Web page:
The Wei Way: Danzhou dominated by teen sensation

by Elshan Moradiabadi
7/16/2017 – Wei Yi is having a stellar performance in the super-GM tournament in Danzhou, China. With an impressive +4 score, he looks unstoppable, as he rockets up the FIDE rating list to crack the Top 15 for the first time. GM Elshan Moradiabadi looks at two of Wei's key wins.

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Nowadays super tournaments are not exactly a rarity. We have seen a string of new events cropping up alongside long-running traditional tournaments like Dortmund, even to the point where scheduling conflicts force players to decline major invitations. Kramnik, for instance skipped out on the Grand Chess Tour due to the proximity to Dortmund and the World Cup. While another leg of the FIDE Grand Prix just wrapped up in Geneva, China is in the midst of the 8th edition of the Danzhou grandmaster tournament.

Danzhou group

Players and staff of the 8th Danzhou GM tournament | Photo: China chess network

Set on the island of Hainan, the tournament features ten 2700 level grandmasters from five countries competing in a round-robin. In addition to the Chinese top players Wei Yi, Wang Hao, Ding Liren, Yu Yangyi and Lu Shanglei, there are five international guests: Le Quang Liem, Ruslan Ponomariov, Vladimir Malakhov, Vassily Ivanchuk and Arkadij Naiditsch.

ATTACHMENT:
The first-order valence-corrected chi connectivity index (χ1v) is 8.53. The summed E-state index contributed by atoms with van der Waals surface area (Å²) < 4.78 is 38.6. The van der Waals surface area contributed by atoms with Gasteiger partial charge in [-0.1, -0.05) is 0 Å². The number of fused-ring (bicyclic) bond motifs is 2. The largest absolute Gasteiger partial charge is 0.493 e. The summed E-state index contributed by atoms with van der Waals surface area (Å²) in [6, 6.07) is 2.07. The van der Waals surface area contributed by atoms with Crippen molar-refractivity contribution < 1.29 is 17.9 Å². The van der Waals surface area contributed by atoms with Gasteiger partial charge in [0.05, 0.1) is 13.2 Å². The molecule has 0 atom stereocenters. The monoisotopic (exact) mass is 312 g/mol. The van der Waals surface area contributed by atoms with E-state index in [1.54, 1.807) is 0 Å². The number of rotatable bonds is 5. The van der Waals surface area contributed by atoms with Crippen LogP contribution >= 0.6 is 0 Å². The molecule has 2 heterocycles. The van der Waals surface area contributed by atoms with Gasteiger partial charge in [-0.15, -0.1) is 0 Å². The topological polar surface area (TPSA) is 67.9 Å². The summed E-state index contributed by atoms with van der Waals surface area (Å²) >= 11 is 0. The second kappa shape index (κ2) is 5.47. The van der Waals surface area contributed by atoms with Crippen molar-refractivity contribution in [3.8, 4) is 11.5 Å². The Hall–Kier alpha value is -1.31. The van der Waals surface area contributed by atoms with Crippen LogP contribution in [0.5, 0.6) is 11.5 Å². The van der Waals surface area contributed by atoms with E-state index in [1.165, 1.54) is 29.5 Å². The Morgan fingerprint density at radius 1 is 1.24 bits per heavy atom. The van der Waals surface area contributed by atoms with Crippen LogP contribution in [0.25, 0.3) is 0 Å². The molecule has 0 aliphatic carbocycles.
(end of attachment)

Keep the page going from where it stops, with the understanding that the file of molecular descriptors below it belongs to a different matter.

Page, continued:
Hainan is located far in the south of China, east of Vietnam. Dhanzou itself consists of 19 individual communities and has about 1 million inhabitants, practically a village by Chinese standards.

Hainan

As we enter the homestretch, the hero of the event is unquestionably the eighteen year old sensation Wei Yi. Arguably China's main hope to claim the chess throne, Wei Yi’s spectacular dynamic play has netted him four wins as he leads the tournament by an almost insurmountable 1.5 points.

Rk.   Name   Rtg. Nt. Pts. n
1
2
3
4
5
6
7
8
9
10
TB Perf.
1
GM
 
2738
5.0
6
 
     
11.50
2993
2
GM
 
2726
3.5
6
 
 
   
9.75
2853
3
GM
 
2729
3.5
6
 
 
   
10.75
2782
4
GM
 
2781
3.5
6
 
     
9.00
2762
5
GM
 
2698
3.0
6
 
 
   
9.50
2737
6
GM
 
2712
3.0
6
   
 
 
8.50
2711
7
GM
 
2753
3.0
6
   
 
 
7.25
2702
8
GM
 
2722
2.0
6
   
 
 
5.50
2582
9
GM
 
2699
2.0
6
     
 
4.00
2535
10
GM
 
2638
1.5
6
     
 
3.25
2541

With a 1½ point lead, only a serious meltdown can stop Wei | Photo: China chess network

The youngster used his tactical skill, phenomenal opening preparation and creative play to defeat his strong compatriot Yu Yangyi on the White side of a Petroff Defence where things were anything but smooth. In what was supposed to be an archaic line, Wei Yi came up with a novel idea where he went after the Black king rapidly.

A World champion's guide to the Petroff

The great popularity of the Petroff Defence at the highest level has attracted general attention lately. Many strong players employ this opening with great success and with both colours. Unfortunately the opinion of the Petroff Defence as a sterile drawish opening seems to be firmly implanted in many minds. The author tries to dispel these myths and presents his understanding of the matter. He examines the most popular lines and provides a large number of ideas that will enable you to play Petroff successfully, with either colour.